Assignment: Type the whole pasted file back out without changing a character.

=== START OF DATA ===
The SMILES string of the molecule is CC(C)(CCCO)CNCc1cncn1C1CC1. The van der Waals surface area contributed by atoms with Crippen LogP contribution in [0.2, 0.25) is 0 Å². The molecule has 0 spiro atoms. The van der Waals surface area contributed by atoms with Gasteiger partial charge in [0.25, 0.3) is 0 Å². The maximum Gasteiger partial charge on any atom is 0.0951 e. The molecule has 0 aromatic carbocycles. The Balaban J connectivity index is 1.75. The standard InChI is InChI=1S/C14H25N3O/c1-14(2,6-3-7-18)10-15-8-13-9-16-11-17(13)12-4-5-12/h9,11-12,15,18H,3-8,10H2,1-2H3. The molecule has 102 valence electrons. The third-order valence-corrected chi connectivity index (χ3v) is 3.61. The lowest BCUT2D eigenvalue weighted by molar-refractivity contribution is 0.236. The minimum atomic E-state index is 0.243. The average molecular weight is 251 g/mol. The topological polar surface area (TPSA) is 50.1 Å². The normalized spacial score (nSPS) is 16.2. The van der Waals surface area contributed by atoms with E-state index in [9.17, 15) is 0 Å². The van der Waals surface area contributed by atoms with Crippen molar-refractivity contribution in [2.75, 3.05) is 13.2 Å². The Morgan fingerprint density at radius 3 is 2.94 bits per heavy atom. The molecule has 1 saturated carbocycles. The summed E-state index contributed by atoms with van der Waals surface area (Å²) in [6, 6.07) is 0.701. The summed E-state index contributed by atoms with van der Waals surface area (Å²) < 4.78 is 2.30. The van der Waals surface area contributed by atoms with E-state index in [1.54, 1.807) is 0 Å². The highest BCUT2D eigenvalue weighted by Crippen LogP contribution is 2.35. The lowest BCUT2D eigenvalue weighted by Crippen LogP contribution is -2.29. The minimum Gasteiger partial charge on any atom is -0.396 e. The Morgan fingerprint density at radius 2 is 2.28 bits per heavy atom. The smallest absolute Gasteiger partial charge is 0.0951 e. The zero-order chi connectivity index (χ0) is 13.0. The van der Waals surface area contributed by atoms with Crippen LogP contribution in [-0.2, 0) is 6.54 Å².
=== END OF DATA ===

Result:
The SMILES string of the molecule is CC(C)(CCCO)CNCc1cncn1C1CC1. The van der Waals surface area contributed by atoms with Crippen LogP contribution in [0.2, 0.25) is 0 Å². The molecule has 0 spiro atoms. The van der Waals surface area contributed by atoms with Gasteiger partial charge in [0.25, 0.3) is 0 Å². The maximum Gasteiger partial charge on any atom is 0.0951 e. The molecule has 0 aromatic carbocycles. The Balaban J connectivity index is 1.75. The standard InChI is InChI=1S/C14H25N3O/c1-14(2,6-3-7-18)10-15-8-13-9-16-11-17(13)12-4-5-12/h9,11-12,15,18H,3-8,10H2,1-2H3. The molecule has 102 valence electrons. The third-order valence-corrected chi connectivity index (χ3v) is 3.61. The lowest BCUT2D eigenvalue weighted by molar-refractivity contribution is 0.236. The minimum atomic E-state index is 0.243. The average molecular weight is 251 g/mol. The topological polar surface area (TPSA) is 50.1 Å². The normalized spacial score (nSPS) is 16.2. The van der Waals surface area contributed by atoms with E-state index in [9.17, 15) is 0 Å². The van der Waals surface area contributed by atoms with Crippen molar-refractivity contribution in [2.75, 3.05) is 13.2 Å². The Morgan fingerprint density at radius 3 is 2.94 bits per heavy atom. The molecule has 1 saturated carbocycles. The summed E-state index contributed by atoms with van der Waals surface area (Å²) in [6, 6.07) is 0.701. The summed E-state index contributed by atoms with van der Waals surface area (Å²) < 4.78 is 2.30. The van der Waals surface area contributed by atoms with E-state index in [1.54, 1.807) is 0 Å². The highest BCUT2D eigenvalue weighted by Crippen LogP contribution is 2.35. The lowest BCUT2D eigenvalue weighted by Crippen LogP contribution is -2.29. The minimum Gasteiger partial charge on any atom is -0.396 e. The Morgan fingerprint density at radius 2 is 2.28 bits per heavy atom. The smallest absolute Gasteiger partial charge is 0.0951 e. The zero-order chi connectivity index (χ0) is 13.0. The van der Waals surface area contributed by atoms with Crippen LogP contribution in [-0.2, 0) is 6.54 Å².